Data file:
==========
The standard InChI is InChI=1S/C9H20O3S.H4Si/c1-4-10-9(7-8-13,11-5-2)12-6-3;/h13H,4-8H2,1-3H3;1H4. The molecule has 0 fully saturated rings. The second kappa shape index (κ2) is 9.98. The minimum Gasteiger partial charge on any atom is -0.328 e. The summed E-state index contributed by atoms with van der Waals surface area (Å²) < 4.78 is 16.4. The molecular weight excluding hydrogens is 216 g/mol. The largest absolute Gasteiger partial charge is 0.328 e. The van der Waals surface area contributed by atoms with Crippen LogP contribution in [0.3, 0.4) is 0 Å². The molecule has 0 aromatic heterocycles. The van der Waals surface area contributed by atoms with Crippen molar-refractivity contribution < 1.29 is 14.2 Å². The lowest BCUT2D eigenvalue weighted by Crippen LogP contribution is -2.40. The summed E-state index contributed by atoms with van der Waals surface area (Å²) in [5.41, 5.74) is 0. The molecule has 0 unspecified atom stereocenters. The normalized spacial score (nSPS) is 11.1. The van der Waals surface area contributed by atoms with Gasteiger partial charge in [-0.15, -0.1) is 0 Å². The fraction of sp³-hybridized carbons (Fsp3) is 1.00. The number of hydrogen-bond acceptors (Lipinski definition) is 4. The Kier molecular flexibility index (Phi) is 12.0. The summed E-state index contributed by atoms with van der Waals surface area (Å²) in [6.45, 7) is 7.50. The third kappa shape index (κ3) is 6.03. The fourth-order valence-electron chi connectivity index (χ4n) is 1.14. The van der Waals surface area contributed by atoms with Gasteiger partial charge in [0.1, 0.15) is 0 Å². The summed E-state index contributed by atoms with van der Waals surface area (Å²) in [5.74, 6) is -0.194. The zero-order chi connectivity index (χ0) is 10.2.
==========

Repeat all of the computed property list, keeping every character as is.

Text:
The standard InChI is InChI=1S/C9H20O3S.H4Si/c1-4-10-9(7-8-13,11-5-2)12-6-3;/h13H,4-8H2,1-3H3;1H4. The molecule has 0 fully saturated rings. The second kappa shape index (κ2) is 9.98. The minimum Gasteiger partial charge on any atom is -0.328 e. The summed E-state index contributed by atoms with van der Waals surface area (Å²) < 4.78 is 16.4. The molecular weight excluding hydrogens is 216 g/mol. The largest absolute Gasteiger partial charge is 0.328 e. The van der Waals surface area contributed by atoms with Crippen LogP contribution in [0.3, 0.4) is 0 Å². The molecule has 0 aromatic heterocycles. The van der Waals surface area contributed by atoms with Crippen molar-refractivity contribution < 1.29 is 14.2 Å². The lowest BCUT2D eigenvalue weighted by Crippen LogP contribution is -2.40. The summed E-state index contributed by atoms with van der Waals surface area (Å²) in [5.41, 5.74) is 0. The molecule has 0 unspecified atom stereocenters. The normalized spacial score (nSPS) is 11.1. The van der Waals surface area contributed by atoms with Gasteiger partial charge in [-0.15, -0.1) is 0 Å². The fraction of sp³-hybridized carbons (Fsp3) is 1.00. The number of hydrogen-bond acceptors (Lipinski definition) is 4. The Kier molecular flexibility index (Phi) is 12.0. The summed E-state index contributed by atoms with van der Waals surface area (Å²) in [6.45, 7) is 7.50. The third kappa shape index (κ3) is 6.03. The fourth-order valence-electron chi connectivity index (χ4n) is 1.14. The van der Waals surface area contributed by atoms with Gasteiger partial charge in [0.1, 0.15) is 0 Å². The summed E-state index contributed by atoms with van der Waals surface area (Å²) in [5.74, 6) is -0.194. The zero-order chi connectivity index (χ0) is 10.2.